Native toSolomon Islands
Native speakers
13,000 (1999)[1]
Language codes
ISO 639-3tlr

Talise is a Southeast Solomonic language native to Guadalcanal with a speaker population of roughly 13,000. While some consider Talise to be its own language, others use it as a blanket term to group the closely related dialects of Poleo, Koo, Malagheti, Moli, and Tolo. It is a branch of the Proto-Guadalcanal family, which forms part of the Southeast Solomons language group.


The name Talise refers to the name of a tree called Terminalia catappa. It descends from Proto-Oceanic *talise, from Proto-Malayo-Polynesian *talisay of the same meaning (see Talisay).


Even though Talise is a language on its own, it is also widely considered as a way to group other similar dialects such as Tolo, Moli, and Koo. The sound correspondences among these are very close. Many words like aso 'sun' and vula 'moon' are identical across all of the dialects. However, many other languages and dialects in Guadalcanal also share the same phonemes and words.[2]



The Tolo language has thirteen consonants. Most letters are pronounced as they are in English, with a few notable exceptions. The letter ⟨v⟩ may be pronounced as the voiced fricative [v] (as in English vote), but it is also pronounced as the glide [w] (as in English win) in certain cases. The digraph ⟨ts⟩ is nearly always pronounced like the affricate [] (ch in church), except when used in the word katsa 'bark skirt', where it is pronounced as [ts] (as in English cats).[2]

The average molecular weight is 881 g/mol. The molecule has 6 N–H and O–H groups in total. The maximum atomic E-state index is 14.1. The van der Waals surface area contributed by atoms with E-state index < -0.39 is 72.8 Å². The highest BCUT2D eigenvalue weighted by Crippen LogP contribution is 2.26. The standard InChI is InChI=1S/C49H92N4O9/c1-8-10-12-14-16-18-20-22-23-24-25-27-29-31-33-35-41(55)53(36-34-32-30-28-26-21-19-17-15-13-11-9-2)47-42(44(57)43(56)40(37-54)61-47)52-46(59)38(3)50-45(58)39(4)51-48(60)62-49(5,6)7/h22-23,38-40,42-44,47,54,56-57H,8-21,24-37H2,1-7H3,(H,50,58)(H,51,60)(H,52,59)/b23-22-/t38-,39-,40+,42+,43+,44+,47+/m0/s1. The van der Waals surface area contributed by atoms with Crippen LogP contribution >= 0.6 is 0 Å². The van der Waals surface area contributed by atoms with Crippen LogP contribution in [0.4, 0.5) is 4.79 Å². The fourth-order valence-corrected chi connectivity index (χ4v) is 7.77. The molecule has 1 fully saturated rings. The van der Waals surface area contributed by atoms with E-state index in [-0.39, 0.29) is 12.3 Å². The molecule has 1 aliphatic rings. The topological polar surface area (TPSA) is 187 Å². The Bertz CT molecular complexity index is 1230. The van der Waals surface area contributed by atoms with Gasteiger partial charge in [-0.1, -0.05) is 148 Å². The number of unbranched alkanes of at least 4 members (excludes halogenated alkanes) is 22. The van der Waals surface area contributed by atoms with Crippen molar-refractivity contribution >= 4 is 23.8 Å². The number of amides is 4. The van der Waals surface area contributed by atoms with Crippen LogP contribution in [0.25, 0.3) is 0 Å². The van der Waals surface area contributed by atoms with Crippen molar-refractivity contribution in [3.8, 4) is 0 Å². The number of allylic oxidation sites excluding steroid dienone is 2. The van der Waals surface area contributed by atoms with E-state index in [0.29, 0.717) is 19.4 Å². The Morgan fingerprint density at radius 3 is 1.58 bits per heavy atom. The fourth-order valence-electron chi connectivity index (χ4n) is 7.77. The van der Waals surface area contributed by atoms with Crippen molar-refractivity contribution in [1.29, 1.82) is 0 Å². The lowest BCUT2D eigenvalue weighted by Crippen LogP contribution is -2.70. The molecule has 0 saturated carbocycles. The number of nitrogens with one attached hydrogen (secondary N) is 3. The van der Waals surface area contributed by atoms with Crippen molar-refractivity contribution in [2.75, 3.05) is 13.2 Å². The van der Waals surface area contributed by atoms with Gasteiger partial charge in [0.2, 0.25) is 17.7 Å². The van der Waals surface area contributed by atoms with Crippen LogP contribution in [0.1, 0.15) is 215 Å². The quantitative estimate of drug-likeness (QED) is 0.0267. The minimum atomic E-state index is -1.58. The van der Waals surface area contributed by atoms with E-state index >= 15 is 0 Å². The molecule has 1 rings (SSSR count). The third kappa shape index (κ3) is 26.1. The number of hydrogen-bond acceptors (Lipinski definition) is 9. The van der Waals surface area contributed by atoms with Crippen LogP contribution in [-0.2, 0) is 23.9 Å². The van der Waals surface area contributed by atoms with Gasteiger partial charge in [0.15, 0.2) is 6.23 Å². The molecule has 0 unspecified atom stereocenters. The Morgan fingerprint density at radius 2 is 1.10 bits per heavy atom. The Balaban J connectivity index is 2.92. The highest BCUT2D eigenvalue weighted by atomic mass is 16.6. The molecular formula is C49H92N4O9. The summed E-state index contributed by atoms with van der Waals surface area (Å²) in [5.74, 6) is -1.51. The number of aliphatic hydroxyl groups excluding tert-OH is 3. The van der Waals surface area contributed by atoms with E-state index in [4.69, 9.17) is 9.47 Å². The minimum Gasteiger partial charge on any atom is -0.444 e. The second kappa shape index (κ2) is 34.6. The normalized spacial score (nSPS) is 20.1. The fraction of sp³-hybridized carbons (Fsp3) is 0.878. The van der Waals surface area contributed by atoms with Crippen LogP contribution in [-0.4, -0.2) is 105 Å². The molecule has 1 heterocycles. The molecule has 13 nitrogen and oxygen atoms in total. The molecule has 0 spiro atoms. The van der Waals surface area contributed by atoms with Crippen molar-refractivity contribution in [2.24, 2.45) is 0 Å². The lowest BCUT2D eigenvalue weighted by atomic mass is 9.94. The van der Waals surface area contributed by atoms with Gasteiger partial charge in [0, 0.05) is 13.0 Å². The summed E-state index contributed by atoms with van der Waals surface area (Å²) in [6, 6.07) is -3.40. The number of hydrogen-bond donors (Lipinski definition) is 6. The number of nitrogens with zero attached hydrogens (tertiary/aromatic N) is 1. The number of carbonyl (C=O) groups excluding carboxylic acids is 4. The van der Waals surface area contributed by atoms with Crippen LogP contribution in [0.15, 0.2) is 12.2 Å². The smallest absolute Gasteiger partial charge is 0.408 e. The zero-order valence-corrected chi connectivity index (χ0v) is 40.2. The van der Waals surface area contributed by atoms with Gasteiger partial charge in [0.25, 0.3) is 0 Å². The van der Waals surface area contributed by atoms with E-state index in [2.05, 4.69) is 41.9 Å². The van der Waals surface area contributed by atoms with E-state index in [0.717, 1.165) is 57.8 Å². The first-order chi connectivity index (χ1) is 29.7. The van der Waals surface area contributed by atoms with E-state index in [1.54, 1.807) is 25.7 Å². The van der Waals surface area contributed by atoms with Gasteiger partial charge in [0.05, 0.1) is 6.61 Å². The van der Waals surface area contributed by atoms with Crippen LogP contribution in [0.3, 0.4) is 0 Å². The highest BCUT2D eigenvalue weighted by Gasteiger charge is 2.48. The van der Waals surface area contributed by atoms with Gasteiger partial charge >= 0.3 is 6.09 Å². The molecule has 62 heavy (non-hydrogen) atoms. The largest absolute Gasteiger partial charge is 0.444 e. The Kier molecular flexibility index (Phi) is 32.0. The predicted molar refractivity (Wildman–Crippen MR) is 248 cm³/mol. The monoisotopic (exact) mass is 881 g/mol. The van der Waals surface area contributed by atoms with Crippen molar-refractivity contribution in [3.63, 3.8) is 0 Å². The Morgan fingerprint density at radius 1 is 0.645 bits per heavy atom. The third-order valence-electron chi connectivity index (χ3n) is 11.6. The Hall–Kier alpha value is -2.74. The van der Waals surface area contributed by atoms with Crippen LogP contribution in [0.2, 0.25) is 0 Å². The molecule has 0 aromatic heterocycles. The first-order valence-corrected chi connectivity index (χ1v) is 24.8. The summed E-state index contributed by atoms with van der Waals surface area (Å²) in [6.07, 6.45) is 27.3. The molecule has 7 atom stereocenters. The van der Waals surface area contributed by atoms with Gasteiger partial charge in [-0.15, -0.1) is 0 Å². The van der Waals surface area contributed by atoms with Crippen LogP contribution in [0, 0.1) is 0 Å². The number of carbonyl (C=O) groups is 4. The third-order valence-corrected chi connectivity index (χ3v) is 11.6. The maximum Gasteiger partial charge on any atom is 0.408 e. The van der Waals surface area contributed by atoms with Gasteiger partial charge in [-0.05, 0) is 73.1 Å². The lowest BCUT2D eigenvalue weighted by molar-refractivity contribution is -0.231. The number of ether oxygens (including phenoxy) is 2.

Consonant Phonemes
Labial Alveolar Velar Glottal
Nasal m n ŋ
Plosive voiceless p t k
prenasal ᵐb ⁿd ᵑɡ
Fricative v s h
Lateral l
Tap/Flap ɾ


Tolo has five short vowels, namely /a e i o u/. The letter e can either be pronounced as [ɛ] or as [e], and the letter i can either be pronounced as [ɪ] or as [i].[2]


There are eight diphthongs in the Tolo language. These are presented in the table below. [2]

Ending with /e/ Ending with /i/ Ending with /u/ Ending with /o/
ae ai ou ao
oe oi au


The nasal sounds [m], [n] and [ng] are no separate phonemes, but always occur before the phonemes /b/, /d/ and /g/ respectively. Therefore, they are to be understood as part of those latter sounds. However, the extent to which someone hears this prenasalisation depends entirely on the speaker, as some stress it more if /b/,/d/ or /g/ come at the middle of a word instead of at the beginning.[2]


Stress in Tolo is almost always put on the second to last syllable, regardless of how many syllables are present in a word. Some of the rare exceptions are the pronouns hamitou and hamutou, in which the stress is placed on the first syllable.[2]



Adjectives in Tolo almost always immediately follow the noun that they modify. The only exception to this rule is that numerals precede the noun. An example of this pattern is baka lava 'big child', where the adjective lava 'big' modifies the noun baka 'child'.[2]

Possessive adjectives